I have referenced some of the records and said, “Oh, maybe we should have done some things differently.” But, I think you [also] just have to know when something is working. In a way, you’re blessed because you did the thing in the first place, but you’re condemned because you’re never going to feel that it’s perfect. Do you know what I mean? I think I’ll always have that feeling, which is good in a way because it makes you just want to keep doing more, and trying to find that thing where you go, “That’s it! That’s it!” Which you’ll probably never get to. It’s a bit like that, with the record. I would say that I wouldn’t touch it now. That, and Going Blank Again. I think about how we recorded it, and how Alan Moulder did a really great job with the mixing, and how difficult it is to get that balance the guitars without losing the rhythm. It’s a fine balance, and I have to say that Alan did a really good job with that. So, if I did say two years ago that maybe I’d tweak some things, I think it would just drive me mad—so perhaps it’s best that I don’t go anywhere near it! [Laughs]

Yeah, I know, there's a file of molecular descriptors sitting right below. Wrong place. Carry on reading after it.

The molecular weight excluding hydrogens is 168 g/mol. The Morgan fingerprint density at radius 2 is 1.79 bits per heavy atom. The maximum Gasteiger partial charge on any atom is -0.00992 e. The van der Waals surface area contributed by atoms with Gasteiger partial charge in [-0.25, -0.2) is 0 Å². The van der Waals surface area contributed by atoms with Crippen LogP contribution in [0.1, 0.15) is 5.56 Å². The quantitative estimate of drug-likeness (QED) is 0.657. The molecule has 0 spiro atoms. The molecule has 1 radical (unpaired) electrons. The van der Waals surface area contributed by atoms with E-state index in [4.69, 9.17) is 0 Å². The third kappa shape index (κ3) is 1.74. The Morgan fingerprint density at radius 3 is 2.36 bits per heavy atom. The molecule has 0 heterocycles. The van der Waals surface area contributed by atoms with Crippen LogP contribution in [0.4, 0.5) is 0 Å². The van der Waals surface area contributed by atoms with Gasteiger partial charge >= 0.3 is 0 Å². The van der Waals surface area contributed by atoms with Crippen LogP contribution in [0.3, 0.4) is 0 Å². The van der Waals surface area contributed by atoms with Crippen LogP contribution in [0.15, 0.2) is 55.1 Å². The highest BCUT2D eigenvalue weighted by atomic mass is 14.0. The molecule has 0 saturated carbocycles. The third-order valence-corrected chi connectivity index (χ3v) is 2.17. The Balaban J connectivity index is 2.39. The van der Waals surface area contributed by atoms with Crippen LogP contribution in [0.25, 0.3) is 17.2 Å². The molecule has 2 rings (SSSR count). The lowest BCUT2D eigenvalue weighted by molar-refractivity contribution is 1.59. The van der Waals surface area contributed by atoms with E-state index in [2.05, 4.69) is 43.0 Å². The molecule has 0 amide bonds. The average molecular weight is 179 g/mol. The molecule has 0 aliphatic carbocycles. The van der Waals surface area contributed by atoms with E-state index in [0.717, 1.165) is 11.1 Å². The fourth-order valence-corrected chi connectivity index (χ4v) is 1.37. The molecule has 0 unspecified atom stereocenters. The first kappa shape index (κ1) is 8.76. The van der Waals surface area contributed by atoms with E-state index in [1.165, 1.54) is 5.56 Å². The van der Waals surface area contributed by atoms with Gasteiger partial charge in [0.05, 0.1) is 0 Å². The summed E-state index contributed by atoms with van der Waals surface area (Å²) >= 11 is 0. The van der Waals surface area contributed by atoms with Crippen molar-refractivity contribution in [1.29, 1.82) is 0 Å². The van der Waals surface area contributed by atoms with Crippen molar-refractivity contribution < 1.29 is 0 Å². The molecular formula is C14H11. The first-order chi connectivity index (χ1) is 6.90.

With that in mind, let’s start off with “Seagull.” It’s a great opening track. How did you guys settle on your sequencing?

For us, “Seagull” just had to be the opener. We felt in the studio at certain times, when it was working, you attained a kind of flight, in a way. Not to be too corny about it, but that track really takes off in that way. It has that sort of rush of boys in the studio, naively just going for it, basically. Nowhere turned into night recording sessions, so we became nocturnal, like night owls. That happened because we kept playing and playing the songs until we got takes that we felt were fantastically exciting. And “Seagull” I think came quite early in the whole recording process, so it set a good benchmark for the rest of the album. It just felt like the right kind of start track.

Obviously, “Seagull” was inspired lyrically a bit by Jonathan Livingston Seagull.

I think you’re holding a copy of that book in one of the album’s press photos.